Writing tags - HTML for Absolute Beginners

Last updated November 24, 2021 by Jacob Paris

There are a few different ways to write tags. Most of them are relics of an older time that work in certain places because if we stopped supporting them, older websites would break.

I will cover them anyway so that you recognize them when you see them, but you can safely avoid writing them in your own code if you want to keep it simple.

Opening, closing, and self-closing

The first rule is that tags that have contents should open with <tag> and close with </tag> and the contents go inside.

The second rule is to use <tag /> to self-close tags without contents

Those three types of tags: opening, closing, and self-closing, are the only ones you need to write, and those rules will cover you in all circumstances.

A <p> tag, marking a paragraph, isn't very useful without text inside, so you will almost always see that open and close.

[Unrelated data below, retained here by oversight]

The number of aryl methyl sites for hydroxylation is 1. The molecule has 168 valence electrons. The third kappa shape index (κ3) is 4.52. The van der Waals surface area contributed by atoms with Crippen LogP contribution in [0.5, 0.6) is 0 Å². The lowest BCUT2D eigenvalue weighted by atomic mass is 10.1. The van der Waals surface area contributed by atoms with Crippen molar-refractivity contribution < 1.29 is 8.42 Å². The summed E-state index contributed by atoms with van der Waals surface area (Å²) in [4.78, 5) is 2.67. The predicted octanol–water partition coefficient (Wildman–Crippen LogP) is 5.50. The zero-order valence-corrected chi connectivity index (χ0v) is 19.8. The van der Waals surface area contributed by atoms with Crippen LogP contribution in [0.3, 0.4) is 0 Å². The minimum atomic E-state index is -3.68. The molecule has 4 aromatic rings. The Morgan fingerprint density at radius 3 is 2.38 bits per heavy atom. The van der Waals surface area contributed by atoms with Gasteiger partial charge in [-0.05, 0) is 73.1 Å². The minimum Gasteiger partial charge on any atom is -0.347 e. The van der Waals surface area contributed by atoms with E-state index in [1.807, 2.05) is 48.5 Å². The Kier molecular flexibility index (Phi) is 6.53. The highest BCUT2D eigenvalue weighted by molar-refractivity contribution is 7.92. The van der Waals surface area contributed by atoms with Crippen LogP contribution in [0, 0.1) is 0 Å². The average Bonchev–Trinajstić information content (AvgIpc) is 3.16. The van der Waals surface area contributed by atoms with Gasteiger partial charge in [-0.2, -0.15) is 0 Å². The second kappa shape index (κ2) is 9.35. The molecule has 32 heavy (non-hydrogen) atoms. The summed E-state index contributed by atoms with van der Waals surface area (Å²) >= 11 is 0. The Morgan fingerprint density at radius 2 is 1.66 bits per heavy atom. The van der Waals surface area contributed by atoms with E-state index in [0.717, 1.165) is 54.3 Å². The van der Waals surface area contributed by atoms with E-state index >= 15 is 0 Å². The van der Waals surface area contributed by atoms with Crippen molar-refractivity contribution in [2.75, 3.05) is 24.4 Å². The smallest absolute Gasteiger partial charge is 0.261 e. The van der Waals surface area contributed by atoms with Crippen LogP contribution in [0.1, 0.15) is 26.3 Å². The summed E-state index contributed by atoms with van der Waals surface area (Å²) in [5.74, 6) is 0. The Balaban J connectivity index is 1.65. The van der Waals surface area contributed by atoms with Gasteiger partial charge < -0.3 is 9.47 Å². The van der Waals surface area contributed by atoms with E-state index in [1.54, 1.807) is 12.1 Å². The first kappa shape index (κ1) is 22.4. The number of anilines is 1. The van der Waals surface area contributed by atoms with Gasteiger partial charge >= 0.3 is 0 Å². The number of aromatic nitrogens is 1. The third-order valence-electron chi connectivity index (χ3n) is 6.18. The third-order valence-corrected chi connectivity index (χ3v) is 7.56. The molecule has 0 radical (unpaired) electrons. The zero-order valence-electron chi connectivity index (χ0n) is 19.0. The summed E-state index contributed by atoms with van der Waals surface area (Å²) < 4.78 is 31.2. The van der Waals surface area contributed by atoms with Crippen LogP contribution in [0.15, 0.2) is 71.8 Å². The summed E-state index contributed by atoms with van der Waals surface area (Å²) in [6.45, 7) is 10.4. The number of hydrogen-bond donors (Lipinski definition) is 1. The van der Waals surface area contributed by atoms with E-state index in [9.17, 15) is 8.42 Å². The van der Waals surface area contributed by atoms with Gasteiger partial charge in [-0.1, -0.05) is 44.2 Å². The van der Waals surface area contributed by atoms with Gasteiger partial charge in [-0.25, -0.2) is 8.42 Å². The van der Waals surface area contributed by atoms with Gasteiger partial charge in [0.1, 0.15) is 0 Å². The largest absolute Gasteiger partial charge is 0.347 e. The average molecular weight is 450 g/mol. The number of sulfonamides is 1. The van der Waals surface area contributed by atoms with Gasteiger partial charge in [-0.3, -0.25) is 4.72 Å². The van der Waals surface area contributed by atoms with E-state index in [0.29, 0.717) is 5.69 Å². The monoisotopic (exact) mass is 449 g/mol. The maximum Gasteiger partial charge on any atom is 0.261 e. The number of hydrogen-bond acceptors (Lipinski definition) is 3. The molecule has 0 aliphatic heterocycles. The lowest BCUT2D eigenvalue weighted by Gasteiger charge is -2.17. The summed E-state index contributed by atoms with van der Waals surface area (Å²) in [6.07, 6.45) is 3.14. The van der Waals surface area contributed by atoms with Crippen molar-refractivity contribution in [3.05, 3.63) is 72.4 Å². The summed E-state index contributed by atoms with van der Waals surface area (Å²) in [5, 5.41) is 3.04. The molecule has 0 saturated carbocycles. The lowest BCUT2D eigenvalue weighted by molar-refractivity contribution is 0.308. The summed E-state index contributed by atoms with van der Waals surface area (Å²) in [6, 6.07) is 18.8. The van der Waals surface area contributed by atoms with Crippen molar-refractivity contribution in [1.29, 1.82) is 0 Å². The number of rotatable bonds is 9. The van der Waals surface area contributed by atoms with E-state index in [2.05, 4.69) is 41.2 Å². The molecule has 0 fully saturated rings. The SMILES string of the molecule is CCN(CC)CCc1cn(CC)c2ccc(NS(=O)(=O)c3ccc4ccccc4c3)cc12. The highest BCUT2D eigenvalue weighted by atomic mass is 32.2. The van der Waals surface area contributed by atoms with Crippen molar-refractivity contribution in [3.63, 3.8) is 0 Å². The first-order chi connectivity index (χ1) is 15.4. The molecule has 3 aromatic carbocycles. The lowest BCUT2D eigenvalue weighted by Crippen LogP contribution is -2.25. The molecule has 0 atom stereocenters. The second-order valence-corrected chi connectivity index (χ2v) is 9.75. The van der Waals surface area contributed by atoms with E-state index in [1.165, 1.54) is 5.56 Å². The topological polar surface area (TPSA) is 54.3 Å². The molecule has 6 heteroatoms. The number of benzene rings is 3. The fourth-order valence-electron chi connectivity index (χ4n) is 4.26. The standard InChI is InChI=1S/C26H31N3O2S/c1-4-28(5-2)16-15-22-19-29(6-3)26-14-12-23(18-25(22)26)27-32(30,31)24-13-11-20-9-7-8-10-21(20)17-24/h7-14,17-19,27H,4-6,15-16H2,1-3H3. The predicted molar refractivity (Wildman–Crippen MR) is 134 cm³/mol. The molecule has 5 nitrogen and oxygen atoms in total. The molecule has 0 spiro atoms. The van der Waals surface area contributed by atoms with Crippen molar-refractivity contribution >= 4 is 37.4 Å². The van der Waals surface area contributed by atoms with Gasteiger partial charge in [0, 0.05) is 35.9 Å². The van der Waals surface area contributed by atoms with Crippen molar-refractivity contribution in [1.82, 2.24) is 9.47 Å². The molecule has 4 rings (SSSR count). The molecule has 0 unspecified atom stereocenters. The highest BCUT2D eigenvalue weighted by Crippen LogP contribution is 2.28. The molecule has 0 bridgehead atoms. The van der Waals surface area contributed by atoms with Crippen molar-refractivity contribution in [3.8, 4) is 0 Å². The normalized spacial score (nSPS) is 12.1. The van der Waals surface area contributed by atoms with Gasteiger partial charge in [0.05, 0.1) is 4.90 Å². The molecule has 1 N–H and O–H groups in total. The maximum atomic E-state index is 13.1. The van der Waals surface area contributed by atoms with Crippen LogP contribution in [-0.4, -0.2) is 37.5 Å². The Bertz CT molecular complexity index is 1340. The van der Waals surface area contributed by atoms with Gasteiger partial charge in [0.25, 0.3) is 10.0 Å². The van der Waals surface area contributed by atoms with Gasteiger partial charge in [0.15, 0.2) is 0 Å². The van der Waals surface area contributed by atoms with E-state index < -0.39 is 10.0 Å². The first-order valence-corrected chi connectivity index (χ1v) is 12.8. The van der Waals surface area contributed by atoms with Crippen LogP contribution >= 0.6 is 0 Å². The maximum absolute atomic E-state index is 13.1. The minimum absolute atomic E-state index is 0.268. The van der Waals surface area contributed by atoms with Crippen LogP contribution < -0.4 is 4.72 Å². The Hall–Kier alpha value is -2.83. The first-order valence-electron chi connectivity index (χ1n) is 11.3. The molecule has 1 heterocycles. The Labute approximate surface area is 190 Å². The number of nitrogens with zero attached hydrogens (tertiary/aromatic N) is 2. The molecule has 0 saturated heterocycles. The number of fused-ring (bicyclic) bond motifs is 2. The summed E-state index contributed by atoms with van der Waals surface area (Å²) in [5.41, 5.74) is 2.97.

An <img> tag however, marks an image, and it won't have contents so you can make it self-closing.

<p>This is my cat</p>
<img
src="https://placekitten.com/240/240"
alt="cat"
/>

This is my cat

cat

Case sensitivity

HTML is not case sensitive, so <BODY> and <body> are equally valid. Uppercase tags were popular historically, but almost everyone sticks to lowercase these days.

Void elements

The <img> element is in fact called a void element and cannot have children

These cannot have any content, and cannot have separate closing tags. Closing a void element like this is invalid html.

<!-- this is invalid and bad -->
<img alt></img>
<!-- these are both ok -->
<img alt>
<img alt />

In the past, the only way to write an img tag was to use <img> with no closing tag. Now, it's ok to make it self closing for consistency

Optional closing tags

The <head> element and the <p> element and a few others actually have optional closing tags. They are only allowed specific contents, so the browsers can intuit on their own where the closing tag should be.

<!-- this is valid but bad -->
<p> Welcome to my blog
<p> Here are a list of my posts
<ul>
<li> My first post
<li> My second post
<li> My third post
</ul>

In my life I have never seen anyone write code like this professionally. Most people have never heard of this, and many whom I tell about it say that they were happier not knowing it was a thing.

Consider this to be HTML trivia and leave it at that

Page 1 Page 3